Reconstructing the life of one of the most curious historical figures: John Aubrey

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If one were to make a list of the comfy books of English literature, those to which generations of readers have returned over and over for clever fun, this would almost certainly include Boswell’s “Life of Samuel Johnson,” the novels of Jane Austen and the adventures of Sherlock. Holmes. These are the old secrets that we discover in youth and that we still reread with happiness at 70 years old.

To this premier company I would not only add John Aubrey’s ‘Brief Lives’, but I would now also include Ruth Scurr’s groundbreaking biography on its author, perhaps the most endearing figure of 17th century England. . As a committed antique dealer, collector and curator, as well as an avid scribbler, Aubrey (1626-1697) left an enormous mass of papers on everything that interested him, from the natural history of his native county of Wiltshire to Avebury stone circles to ghost and fairy tales. Not only studious, he was increasingly always eager for “ingenious conversation”, so that his learned friends soon included the philosopher Thomas Hobbes, the architect Christopher Wren, the scientists Robert Boyle, Robert Hooke and William Harvey, the diarist and gardener. John Evelyn, cartographer Wenceslaus Hollar, collector Elias Ashmole (hence the name of the Ashmolean Museum) and even William Penn, who emigrated to America. Eventually, Aubrey wrote pen portraits filled with facts and anecdotes of all his friends and many other eminent people of the time,h the “Brief Lives” were never quite completed and were not published until long after his death. Even now, much of the more specialized writing of this curious polymath remains in manuscript.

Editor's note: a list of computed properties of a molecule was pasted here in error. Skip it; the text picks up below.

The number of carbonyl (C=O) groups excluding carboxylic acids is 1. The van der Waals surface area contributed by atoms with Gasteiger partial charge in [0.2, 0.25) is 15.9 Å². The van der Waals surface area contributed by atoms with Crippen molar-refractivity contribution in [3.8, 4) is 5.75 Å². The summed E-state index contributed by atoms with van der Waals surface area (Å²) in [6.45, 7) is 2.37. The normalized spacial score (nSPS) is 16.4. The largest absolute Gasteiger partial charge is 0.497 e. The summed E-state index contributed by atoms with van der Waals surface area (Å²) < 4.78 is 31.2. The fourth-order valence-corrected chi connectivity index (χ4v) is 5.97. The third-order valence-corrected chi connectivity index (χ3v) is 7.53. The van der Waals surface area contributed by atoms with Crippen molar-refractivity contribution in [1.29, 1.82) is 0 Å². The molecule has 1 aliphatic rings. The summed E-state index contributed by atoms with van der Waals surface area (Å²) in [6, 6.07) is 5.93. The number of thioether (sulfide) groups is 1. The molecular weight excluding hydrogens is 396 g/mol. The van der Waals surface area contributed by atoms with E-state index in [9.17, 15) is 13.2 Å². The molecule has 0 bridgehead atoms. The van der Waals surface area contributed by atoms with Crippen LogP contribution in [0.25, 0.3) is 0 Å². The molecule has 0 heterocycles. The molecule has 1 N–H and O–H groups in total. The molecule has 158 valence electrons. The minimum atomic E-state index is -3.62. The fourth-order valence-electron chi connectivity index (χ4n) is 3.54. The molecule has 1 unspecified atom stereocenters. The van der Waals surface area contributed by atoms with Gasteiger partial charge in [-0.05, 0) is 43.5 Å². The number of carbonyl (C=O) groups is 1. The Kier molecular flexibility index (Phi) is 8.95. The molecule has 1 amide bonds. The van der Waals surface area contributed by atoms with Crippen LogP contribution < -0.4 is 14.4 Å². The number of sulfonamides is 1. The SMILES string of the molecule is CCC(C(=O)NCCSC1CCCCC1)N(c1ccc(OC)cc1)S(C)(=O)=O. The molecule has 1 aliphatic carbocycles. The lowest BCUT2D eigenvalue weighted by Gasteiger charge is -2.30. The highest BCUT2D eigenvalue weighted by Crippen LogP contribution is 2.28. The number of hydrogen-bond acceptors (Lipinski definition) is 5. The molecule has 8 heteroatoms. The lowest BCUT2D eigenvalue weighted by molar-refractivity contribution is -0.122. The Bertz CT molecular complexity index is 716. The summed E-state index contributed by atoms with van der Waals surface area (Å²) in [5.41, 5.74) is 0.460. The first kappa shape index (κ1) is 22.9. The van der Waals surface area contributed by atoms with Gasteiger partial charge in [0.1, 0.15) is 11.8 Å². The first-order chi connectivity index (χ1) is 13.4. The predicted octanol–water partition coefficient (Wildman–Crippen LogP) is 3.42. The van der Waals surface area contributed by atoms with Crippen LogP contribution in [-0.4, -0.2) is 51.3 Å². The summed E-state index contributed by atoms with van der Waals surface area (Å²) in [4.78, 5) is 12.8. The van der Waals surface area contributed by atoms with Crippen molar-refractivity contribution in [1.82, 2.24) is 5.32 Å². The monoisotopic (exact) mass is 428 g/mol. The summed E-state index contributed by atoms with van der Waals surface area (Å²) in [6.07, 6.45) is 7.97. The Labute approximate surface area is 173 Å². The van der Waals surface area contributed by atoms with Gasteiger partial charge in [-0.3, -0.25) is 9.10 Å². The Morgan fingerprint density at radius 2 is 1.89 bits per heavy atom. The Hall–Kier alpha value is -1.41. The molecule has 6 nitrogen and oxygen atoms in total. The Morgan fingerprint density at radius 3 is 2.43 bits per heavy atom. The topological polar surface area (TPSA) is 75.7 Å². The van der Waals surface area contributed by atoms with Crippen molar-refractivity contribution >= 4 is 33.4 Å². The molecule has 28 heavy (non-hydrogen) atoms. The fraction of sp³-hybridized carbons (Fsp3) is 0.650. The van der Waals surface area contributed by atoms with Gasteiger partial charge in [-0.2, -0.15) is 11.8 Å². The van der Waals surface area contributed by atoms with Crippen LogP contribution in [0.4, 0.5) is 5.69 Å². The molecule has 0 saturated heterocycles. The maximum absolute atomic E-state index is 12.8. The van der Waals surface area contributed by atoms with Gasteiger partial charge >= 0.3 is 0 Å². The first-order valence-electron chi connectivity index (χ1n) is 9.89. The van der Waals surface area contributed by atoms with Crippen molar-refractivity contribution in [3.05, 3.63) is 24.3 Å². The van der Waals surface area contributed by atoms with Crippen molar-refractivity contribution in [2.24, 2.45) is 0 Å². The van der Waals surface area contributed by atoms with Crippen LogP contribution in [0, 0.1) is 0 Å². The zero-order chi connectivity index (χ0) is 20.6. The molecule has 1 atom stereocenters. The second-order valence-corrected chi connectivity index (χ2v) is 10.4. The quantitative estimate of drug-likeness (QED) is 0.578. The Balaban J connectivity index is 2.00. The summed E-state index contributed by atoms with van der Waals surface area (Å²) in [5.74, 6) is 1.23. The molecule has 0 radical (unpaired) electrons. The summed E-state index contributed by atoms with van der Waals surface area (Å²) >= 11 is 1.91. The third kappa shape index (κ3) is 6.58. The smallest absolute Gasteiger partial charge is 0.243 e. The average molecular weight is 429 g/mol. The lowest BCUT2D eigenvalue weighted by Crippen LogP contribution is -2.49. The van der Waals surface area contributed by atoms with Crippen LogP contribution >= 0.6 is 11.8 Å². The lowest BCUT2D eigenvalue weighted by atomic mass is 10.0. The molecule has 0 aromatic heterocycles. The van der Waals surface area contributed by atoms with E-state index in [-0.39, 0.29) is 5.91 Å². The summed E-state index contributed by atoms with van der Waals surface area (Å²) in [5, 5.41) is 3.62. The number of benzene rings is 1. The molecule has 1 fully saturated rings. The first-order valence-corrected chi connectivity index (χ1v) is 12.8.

“John Aubrey, My Own Life” by Ruth Scurr (NYRB)

Displaying admirable mastery as well as learned care and sensitivity, Cambridge historian Ruth Scurr actually narrates Aubrey’s life using only her own words. Indeed, she has extracted her archives and printed works to create her own diary – and extremely entertaining. When “John Aubrey, My Own Life” was published in Britain in 2015, critics were eager to name it their book of the year.